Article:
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Measurement of cardiac output by the Fick principle

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1 Measurement of cardiac output by the Fick principle
‑The Fick principle can be expressed by the following equation: Cardiac output = O2 Consumption / [02]pulmonary vein ‑[02]pulmonary artery

2 ‑The equation can be solved as follows:
1. Oxygen consumption for the whole body can be measured. 2. Pulmonary vein [02] can be measured in a peripheral artery. 3. Pulmonary artery [02] can be measured in mixed systemic venous blood. ‑For example, a man has a resting O2 consumption of 250 ml/min, a peripheral arterial O2 content of 0.20 ml O2/ml of blood, and a mixed venous O2 content of 0.15 ml O2/ml of blood. What is his cardiac output?

3 Cardiac output = 250 ml/min / (0. 20 ml O2/ml‑ 0
Cardiac output = 250 ml/min / (0.20 ml O2/ml‑ 0.15 ml O2/ml) = 5000 ml/min or 5.0 L/min (typical value for a 70‑kg male)

4 Definitions Preload Afterload Contractility
amount of stretch on the ventricular myocardium prior to contraction Afterload the arterial pressure (or some other measure of the force) that a ventricle must overcome while it contracts during ejection Impedance/resistance to ventricular ejection Contractility myocardium’s intrinsic ability to efficiently contract and empty the ventricle (independent of preload & afterload) Preload can be simply stated as the volume stretching the ventricular muscle prior to ejection. Afterload is the resistance to flow from the circulatory system. Contractility has historically been the most difficult parameter to measure in the clinical setting. It clearly is the most important parameter that is affected by cardiac pathology and cardioactive medications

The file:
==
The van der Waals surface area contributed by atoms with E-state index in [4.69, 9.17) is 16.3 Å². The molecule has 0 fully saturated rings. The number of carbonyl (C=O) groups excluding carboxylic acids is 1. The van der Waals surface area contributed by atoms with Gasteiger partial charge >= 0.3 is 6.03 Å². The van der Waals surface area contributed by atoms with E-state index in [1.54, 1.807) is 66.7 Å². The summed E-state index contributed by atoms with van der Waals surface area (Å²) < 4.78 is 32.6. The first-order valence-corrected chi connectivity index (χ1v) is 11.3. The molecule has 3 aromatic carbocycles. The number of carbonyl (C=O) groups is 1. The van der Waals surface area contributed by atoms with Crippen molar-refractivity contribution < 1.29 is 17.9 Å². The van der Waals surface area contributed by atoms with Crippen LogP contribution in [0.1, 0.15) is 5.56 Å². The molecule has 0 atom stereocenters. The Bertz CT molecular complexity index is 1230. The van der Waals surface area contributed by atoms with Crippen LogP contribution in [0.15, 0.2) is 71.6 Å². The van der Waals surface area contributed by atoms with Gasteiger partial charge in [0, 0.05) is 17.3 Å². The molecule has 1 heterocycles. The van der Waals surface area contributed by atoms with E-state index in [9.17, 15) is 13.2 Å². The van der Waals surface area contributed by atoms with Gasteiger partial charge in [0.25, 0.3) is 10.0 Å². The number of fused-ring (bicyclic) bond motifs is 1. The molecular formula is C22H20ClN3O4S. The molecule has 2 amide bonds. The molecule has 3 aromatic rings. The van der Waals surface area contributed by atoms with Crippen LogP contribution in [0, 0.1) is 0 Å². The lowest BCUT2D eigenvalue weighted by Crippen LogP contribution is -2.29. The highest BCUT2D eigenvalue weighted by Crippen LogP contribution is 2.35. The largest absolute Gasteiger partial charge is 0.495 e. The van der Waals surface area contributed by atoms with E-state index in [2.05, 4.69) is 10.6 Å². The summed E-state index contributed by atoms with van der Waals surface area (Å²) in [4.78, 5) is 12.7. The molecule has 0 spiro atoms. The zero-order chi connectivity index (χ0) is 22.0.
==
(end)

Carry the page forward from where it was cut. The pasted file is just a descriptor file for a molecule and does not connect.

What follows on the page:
5 Determinants of Cardiac Output (CO)
Contractility Stroke Volume Preload Afterload Cardiac output is a function of the interplay of multiple physiologic parameters. Stroke volume is influenced in a predictable order: 1. Preload first influences contractility. 2. The combined effect of preload and contractility then influences the afterload response. 3. Only after the stroke volume is established does the heart rate respond to adjust the final cardiac output. Heart Rate Cardiac Output

6 Contractility. This is a change in contractile energy of the heart that is not due to changes in fibre length, but rather to external factors such as SNS activity or drugs. -is also called inotropism. ‑can be estimated by the ejection fraction (stroke volume / end-diastolic volume), which is normally 0.55 (55%). ‑Agents that produce an increase in contractility have a positive inotropic effect. ‑Agents that produce a decrease in contractility have a negative inotropic effect.

7 Factors that increase contractility (positive inotropic effects)
a. Increased heart rate ‑more action potentials per unit time ->Ca2 + entry into the myocardial cell-> Ca2 + released from the SR-> greater tension produced during contraction. b. Sympathetic stimulation (catecholamines) via beta1 receptors c. Cardiac glycosides (digitalis) ‑increase the strength of contraction by inhibiting Na+,K+ ATPase in the cardiac muscle cell membrane Sympathetic stimulation (catecholamines) via beta1 receptors ‑increases the strength of contraction by two mechanisms: (1) It increases the entry of Ca2 + into the cell during the plateau of each cardiac action potential. (2) It increases the activity of the Ca2+ pump of the SR (phospholambam); therefore, more Ca2+ will be accumulated and thus will be available for release in subsequent beats.